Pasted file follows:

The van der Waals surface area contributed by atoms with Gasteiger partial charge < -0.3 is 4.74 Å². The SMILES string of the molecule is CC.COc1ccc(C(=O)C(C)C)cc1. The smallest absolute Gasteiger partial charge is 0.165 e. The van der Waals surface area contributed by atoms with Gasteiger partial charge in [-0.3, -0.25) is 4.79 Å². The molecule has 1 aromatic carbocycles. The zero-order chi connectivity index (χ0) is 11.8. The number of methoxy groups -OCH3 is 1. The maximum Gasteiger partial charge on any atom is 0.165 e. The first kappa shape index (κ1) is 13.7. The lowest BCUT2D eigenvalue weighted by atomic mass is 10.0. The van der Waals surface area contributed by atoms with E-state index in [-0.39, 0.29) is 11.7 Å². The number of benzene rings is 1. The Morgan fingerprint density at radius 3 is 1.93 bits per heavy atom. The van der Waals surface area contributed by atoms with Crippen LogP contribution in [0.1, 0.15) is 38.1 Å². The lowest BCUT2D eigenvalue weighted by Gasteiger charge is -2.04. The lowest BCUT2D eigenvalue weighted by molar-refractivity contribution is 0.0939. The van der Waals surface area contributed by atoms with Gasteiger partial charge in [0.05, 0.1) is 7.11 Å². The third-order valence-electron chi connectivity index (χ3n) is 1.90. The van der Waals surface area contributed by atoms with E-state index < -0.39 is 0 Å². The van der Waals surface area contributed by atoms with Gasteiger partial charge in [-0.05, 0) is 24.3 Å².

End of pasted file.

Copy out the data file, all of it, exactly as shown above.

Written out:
The van der Waals surface area contributed by atoms with Gasteiger partial charge < -0.3 is 4.74 Å². The SMILES string of the molecule is CC.COc1ccc(C(=O)C(C)C)cc1. The smallest absolute Gasteiger partial charge is 0.165 e. The van der Waals surface area contributed by atoms with Gasteiger partial charge in [-0.3, -0.25) is 4.79 Å². The molecule has 1 aromatic carbocycles. The zero-order chi connectivity index (χ0) is 11.8. The number of methoxy groups -OCH3 is 1. The maximum Gasteiger partial charge on any atom is 0.165 e. The first kappa shape index (κ1) is 13.7. The lowest BCUT2D eigenvalue weighted by atomic mass is 10.0. The van der Waals surface area contributed by atoms with E-state index in [-0.39, 0.29) is 11.7 Å². The number of benzene rings is 1. The Morgan fingerprint density at radius 3 is 1.93 bits per heavy atom. The van der Waals surface area contributed by atoms with Crippen LogP contribution in [0.1, 0.15) is 38.1 Å². The lowest BCUT2D eigenvalue weighted by Gasteiger charge is -2.04. The lowest BCUT2D eigenvalue weighted by molar-refractivity contribution is 0.0939. The van der Waals surface area contributed by atoms with Gasteiger partial charge in [0.05, 0.1) is 7.11 Å². The third-order valence-electron chi connectivity index (χ3n) is 1.90. The van der Waals surface area contributed by atoms with E-state index < -0.39 is 0 Å². The van der Waals surface area contributed by atoms with Gasteiger partial charge in [-0.05, 0) is 24.3 Å².